Fauna at the Norcross Wildlife Sanctuary is intimately connected to the flora present here. Plants are primary producers and without them, there would be no wildlife to observe. The Sanctuary provides habitat for a variety of species, from tiny macro-invertebrates to Black Bear weighing hundreds of pounds.
The habitats at the Norcross Wildlife Sanctuary have changed quite a bit since these lands were first assembled by our founder, Arthur D. Norcross, in the 1930’s. Forests were younger, the trees smaller and the fauna quite different. Imagine a landscape without the iconic Wild Turkey. This large game bird was extirpated from the state around 1850 due to overhunting. After a few failed attempts, the bird was reintroduced in the 1970’s. Now a common sight year-round at the Sanctuary, they were not present when Norcross began assembling Tupper Hill.
Beaver share a similar story, disappearing from the landscape in the early 1700’s due to human land use and extensive trapping. It could be said that this species is second only to man in their ability to alter their habitat. Beaver, once a prized commodity for their pelts, is now considered a nuisance by some.
White tailed deer populations have also changed, increasing dramatically in some places as old farmland succeeds to forest and suburbia. This species has adapted well to its human neighbors and has few natural predators. Predictably, deer are having a significant impact on our forests and in particular on our native wildflowers, hence the reason some of our gardens are fenced.
As our forest matures, we are now seeing sign of Black Bear and Moose, reclaiming their historic range like the turkey, beaver and deer before them. As you walk through the gardens and along the trails that connect them you will find a reflection of the various plant communities, the habitats for our fauna, which make up the greater Sanctuary mosaic.
Along the Vernal Pool Trail, approach quietly in early spring and listen for the “quacking” of Wood Frogs, a species dependent on these ephemeral ponds for breeding. You may also come across the tracks of an Opossum in the muddy edges as these temporary ponds dry up as summer approaches. In autumn this pool will begin to fill again, repeating the cycle anew.
Beware, there may be a nesting wild turkey under thick cover in the Coastal Grassplain or a Garter Snake sunning in the path. Look for turtles sunning on the rock in the Pond or a Belted Kingfisher seeking prey. Beaver have gnawed on trees here. The sandy soil along this trail is used by turtles to nest; the nests are often dug up by Raccoon or Fox.
Daffodil Hill is a carpet of yellow in the spring before the leaves emerge. As the deciduous canopy leafs-out, look above for Rose-Breasted Grosbeak or Scarlet Tanager. As you approach Dunham’s Brook listen for the call of the Louisiana Waterthrush, a type of warbler, and look into the stream to see Brook Trout or Crayfish. The brook runs along the Lower Trail to the Boardwalk and Circle Garden and is excellent place to observe tracks and sign as water is an essential component of habitat.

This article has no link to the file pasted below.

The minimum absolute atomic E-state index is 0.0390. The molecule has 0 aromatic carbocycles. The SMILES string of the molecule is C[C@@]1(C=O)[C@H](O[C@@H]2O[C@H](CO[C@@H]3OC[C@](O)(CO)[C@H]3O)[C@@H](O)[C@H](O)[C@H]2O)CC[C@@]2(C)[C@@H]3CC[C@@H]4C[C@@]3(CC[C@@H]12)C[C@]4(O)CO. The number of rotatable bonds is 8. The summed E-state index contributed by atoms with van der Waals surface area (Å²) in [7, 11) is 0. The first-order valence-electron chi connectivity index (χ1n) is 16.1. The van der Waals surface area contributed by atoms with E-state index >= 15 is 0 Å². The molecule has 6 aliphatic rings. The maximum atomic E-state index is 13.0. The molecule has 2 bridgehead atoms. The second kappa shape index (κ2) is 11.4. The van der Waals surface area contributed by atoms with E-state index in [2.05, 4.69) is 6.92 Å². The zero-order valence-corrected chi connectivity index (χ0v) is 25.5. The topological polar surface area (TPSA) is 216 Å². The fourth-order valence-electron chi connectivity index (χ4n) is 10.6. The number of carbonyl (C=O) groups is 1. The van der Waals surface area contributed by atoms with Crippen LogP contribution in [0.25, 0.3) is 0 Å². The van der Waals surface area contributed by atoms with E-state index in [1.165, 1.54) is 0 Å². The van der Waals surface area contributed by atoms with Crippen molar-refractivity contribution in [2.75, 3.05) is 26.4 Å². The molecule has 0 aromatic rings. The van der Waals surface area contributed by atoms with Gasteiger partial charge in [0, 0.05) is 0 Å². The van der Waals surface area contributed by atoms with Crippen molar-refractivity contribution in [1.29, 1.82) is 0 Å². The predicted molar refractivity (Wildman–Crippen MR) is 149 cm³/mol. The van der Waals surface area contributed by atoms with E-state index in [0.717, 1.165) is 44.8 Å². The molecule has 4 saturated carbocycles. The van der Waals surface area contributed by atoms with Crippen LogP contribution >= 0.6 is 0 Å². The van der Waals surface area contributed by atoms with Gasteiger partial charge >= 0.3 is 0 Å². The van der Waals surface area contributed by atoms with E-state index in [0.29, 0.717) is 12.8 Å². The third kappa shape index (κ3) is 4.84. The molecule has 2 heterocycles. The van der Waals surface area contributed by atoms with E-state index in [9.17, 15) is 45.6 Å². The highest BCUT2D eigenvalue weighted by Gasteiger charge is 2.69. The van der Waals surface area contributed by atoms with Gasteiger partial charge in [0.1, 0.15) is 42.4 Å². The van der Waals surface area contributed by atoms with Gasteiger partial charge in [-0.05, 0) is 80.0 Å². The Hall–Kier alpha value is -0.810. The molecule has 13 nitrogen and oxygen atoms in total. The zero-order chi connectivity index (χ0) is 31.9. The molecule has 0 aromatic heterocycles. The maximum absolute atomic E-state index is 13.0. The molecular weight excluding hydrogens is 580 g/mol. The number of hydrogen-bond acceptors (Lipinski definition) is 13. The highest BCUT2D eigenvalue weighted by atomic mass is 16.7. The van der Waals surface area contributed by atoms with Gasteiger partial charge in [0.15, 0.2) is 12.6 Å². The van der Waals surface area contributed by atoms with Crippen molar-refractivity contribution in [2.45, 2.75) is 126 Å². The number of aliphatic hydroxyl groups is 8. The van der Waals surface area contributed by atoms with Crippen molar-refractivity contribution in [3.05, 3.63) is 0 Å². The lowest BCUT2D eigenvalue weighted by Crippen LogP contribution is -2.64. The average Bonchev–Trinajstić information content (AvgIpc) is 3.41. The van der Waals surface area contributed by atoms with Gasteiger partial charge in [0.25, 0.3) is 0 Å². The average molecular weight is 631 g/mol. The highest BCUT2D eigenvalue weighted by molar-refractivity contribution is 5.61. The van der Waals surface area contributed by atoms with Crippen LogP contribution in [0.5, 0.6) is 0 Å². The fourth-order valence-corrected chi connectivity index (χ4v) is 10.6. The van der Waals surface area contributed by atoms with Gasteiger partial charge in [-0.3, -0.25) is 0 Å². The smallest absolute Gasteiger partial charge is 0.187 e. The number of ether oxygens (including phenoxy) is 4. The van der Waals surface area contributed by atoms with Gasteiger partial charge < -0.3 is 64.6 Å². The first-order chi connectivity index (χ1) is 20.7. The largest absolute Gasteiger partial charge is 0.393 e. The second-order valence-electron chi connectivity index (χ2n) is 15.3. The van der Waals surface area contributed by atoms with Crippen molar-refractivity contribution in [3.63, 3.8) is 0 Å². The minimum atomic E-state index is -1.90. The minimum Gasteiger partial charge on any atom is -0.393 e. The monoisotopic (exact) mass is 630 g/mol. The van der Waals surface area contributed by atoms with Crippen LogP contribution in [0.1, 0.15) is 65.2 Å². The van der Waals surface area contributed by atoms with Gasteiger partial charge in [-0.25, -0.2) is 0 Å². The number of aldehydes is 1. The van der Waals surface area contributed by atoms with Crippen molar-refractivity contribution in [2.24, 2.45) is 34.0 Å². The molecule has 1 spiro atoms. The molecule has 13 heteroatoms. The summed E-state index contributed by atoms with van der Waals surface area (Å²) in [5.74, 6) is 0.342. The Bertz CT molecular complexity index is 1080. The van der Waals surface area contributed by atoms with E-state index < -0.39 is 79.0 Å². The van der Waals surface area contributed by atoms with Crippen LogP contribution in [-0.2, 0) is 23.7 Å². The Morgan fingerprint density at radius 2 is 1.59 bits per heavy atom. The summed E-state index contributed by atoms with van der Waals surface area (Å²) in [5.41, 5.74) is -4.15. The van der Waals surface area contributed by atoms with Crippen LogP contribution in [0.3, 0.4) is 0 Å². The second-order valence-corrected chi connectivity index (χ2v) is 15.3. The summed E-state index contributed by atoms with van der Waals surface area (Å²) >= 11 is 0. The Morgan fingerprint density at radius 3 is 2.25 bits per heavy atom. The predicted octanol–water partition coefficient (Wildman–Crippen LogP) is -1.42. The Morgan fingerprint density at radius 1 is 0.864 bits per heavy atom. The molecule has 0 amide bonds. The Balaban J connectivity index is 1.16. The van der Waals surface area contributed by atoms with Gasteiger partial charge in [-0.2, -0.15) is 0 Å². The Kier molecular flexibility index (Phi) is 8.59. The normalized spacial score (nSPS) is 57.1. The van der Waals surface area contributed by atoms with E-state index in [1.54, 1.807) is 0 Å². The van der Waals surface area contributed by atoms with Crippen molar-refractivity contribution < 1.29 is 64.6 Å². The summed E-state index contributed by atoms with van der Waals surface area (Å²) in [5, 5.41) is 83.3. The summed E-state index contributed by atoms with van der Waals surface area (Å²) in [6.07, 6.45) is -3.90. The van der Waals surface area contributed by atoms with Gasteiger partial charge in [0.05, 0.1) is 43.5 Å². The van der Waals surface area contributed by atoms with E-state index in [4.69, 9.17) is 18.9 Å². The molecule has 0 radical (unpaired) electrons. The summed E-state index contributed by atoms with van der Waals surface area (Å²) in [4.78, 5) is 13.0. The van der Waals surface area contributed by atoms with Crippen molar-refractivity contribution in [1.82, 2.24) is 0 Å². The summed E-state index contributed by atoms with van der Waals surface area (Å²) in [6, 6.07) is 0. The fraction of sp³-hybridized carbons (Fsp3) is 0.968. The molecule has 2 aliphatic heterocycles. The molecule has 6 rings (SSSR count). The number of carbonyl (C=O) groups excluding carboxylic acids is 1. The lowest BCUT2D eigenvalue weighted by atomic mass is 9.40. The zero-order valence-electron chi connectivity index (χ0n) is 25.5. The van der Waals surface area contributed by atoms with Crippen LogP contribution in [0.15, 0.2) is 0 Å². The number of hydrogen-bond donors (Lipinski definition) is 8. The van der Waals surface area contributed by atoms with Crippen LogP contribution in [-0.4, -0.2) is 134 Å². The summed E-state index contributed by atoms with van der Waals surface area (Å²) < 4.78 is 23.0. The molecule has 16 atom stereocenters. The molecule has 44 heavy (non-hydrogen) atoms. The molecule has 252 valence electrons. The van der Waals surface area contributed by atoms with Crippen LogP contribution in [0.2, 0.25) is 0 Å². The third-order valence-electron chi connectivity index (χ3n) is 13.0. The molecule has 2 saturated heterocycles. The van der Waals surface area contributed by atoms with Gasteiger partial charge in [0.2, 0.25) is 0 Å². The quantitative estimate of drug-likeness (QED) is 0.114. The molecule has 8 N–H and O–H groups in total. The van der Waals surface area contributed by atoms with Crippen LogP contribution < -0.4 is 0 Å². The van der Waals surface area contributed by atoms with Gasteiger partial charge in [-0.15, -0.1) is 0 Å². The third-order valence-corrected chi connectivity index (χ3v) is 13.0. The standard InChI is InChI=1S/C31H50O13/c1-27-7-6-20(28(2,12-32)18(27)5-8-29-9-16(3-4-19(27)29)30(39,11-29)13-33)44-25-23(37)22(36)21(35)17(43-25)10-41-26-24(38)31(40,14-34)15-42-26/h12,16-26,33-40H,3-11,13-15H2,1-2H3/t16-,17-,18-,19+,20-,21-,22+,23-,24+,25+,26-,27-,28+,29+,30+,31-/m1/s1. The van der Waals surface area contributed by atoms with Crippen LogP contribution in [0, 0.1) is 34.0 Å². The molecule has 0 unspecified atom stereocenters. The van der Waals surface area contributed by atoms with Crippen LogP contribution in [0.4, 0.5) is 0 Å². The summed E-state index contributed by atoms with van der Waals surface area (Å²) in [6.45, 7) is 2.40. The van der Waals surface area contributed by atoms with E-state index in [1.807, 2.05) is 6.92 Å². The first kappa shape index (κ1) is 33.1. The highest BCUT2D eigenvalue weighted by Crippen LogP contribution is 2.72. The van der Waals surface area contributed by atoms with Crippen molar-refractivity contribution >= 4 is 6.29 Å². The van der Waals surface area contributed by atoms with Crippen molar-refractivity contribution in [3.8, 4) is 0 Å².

In the Pine Barren, listen for the Rufus-sided Towhee, Common Yellowthroat and Prairie Warbler. An occasional Spotted-Turtle will be in this shrubby habitat. This area, along with the adjacent bluestem meadow, is an excellent place to observe large Darners (dragonflies) as they hawk insects over the field. Look and listen for Eastern Bluebirds and Tree Swallows in this area. Caution: The Woodchuck is under the stairs.
Common feeder birds can be observed at the visitors’ center and greenhouse.
The dark, cool Cedar Swamp provides excellent cover to our resident wildlife. You can see plenty of White Tailed Deer sign here, notably the browse line and scat. It is not unusual to hear the hoot of a Barred Owl from this spot. Beyond the Cedar Swamp is the Meadow Garden, which is dazzling with colorful beetles, butterflies and bees, important native pollinators, in summertime. Here you may also spy an Eastern Cottontail or two.
The Holly Grove, when lush with berries, is a favorite spot for American Robins and other thrushes.
Look for signs of the Pileated Woodpecker as you walk along the Upper Trail. The mighty oak at the top of the hill has provided acorns to generations of wildlife here at Tupper Hill. Listen for the call of the Wood Thrush and other woodland birds.
The Norcross Wildlife Sanctuary is not a zoo or a rehabilitation facility. Wild animals that live within our boundaries are not kept in cages. They are free to roam across the land. Nor does the staff at the Sanctuary engage in wildlife rehabilitation. Our work is to maintain and improve the habitat where possible to provide a place and an opportunity for wildlife to survive and thrive.
Daffodil Hill, Dunham’s Brook, Holly Grove and the Upper Trails are destinations found along our trail system and can be located with help from our trail maps.
If you would like to know more about the wildlife mentioned above, please see the following links:
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